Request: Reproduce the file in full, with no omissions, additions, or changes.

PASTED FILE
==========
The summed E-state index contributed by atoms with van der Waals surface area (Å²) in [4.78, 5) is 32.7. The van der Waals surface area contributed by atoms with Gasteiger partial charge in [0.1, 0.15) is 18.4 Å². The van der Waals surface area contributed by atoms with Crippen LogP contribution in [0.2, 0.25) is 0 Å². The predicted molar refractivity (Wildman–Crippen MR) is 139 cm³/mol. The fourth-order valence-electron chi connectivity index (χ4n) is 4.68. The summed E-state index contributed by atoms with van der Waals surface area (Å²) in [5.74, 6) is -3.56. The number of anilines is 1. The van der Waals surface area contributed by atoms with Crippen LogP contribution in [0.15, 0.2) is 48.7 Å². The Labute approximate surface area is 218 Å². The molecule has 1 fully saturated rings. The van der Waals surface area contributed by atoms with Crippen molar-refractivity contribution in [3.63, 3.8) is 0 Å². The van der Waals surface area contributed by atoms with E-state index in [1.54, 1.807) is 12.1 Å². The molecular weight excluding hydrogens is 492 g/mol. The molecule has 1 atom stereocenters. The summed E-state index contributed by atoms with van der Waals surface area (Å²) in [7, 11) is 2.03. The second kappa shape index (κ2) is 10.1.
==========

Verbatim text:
The summed E-state index contributed by atoms with van der Waals surface area (Å²) in [4.78, 5) is 32.7. The van der Waals surface area contributed by atoms with Gasteiger partial charge in [0.1, 0.15) is 18.4 Å². The van der Waals surface area contributed by atoms with Crippen LogP contribution in [0.2, 0.25) is 0 Å². The predicted molar refractivity (Wildman–Crippen MR) is 139 cm³/mol. The fourth-order valence-electron chi connectivity index (χ4n) is 4.68. The summed E-state index contributed by atoms with van der Waals surface area (Å²) in [5.74, 6) is -3.56. The number of anilines is 1. The van der Waals surface area contributed by atoms with Crippen LogP contribution in [0.15, 0.2) is 48.7 Å². The Labute approximate surface area is 218 Å². The molecule has 1 fully saturated rings. The van der Waals surface area contributed by atoms with Crippen molar-refractivity contribution in [3.63, 3.8) is 0 Å². The van der Waals surface area contributed by atoms with E-state index in [1.54, 1.807) is 12.1 Å². The molecular weight excluding hydrogens is 492 g/mol. The molecule has 1 atom stereocenters. The summed E-state index contributed by atoms with van der Waals surface area (Å²) in [7, 11) is 2.03. The second kappa shape index (κ2) is 10.1.